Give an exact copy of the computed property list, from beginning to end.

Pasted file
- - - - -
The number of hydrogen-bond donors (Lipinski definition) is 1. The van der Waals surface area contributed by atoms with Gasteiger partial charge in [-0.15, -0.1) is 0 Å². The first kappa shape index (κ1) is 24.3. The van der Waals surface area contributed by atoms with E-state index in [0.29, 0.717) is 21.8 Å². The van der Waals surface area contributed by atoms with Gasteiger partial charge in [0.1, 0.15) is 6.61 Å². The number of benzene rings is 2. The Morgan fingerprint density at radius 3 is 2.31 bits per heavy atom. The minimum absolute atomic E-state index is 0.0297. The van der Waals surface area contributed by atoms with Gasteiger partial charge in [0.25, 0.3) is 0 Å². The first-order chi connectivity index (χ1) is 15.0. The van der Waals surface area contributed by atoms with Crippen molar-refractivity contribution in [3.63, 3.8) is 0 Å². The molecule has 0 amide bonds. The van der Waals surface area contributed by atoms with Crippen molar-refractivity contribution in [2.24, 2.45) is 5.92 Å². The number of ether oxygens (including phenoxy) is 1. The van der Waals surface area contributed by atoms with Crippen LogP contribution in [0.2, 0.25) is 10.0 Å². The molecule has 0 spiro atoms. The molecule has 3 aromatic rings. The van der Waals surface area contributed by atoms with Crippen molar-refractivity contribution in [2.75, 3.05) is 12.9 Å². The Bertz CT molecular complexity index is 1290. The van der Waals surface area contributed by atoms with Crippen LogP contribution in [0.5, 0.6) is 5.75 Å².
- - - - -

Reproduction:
The number of hydrogen-bond donors (Lipinski definition) is 1. The van der Waals surface area contributed by atoms with Gasteiger partial charge in [-0.15, -0.1) is 0 Å². The first kappa shape index (κ1) is 24.3. The van der Waals surface area contributed by atoms with E-state index in [0.29, 0.717) is 21.8 Å². The van der Waals surface area contributed by atoms with Gasteiger partial charge in [0.1, 0.15) is 6.61 Å². The number of benzene rings is 2. The Morgan fingerprint density at radius 3 is 2.31 bits per heavy atom. The minimum absolute atomic E-state index is 0.0297. The van der Waals surface area contributed by atoms with Gasteiger partial charge in [0.25, 0.3) is 0 Å². The first-order chi connectivity index (χ1) is 15.0. The van der Waals surface area contributed by atoms with Crippen molar-refractivity contribution in [3.63, 3.8) is 0 Å². The molecule has 0 amide bonds. The van der Waals surface area contributed by atoms with Crippen molar-refractivity contribution in [2.24, 2.45) is 5.92 Å². The number of ether oxygens (including phenoxy) is 1. The van der Waals surface area contributed by atoms with Crippen LogP contribution in [0.2, 0.25) is 10.0 Å². The molecule has 0 spiro atoms. The molecule has 3 aromatic rings. The van der Waals surface area contributed by atoms with Crippen molar-refractivity contribution in [2.75, 3.05) is 12.9 Å². The Bertz CT molecular complexity index is 1290. The van der Waals surface area contributed by atoms with Crippen LogP contribution in [0.5, 0.6) is 5.75 Å².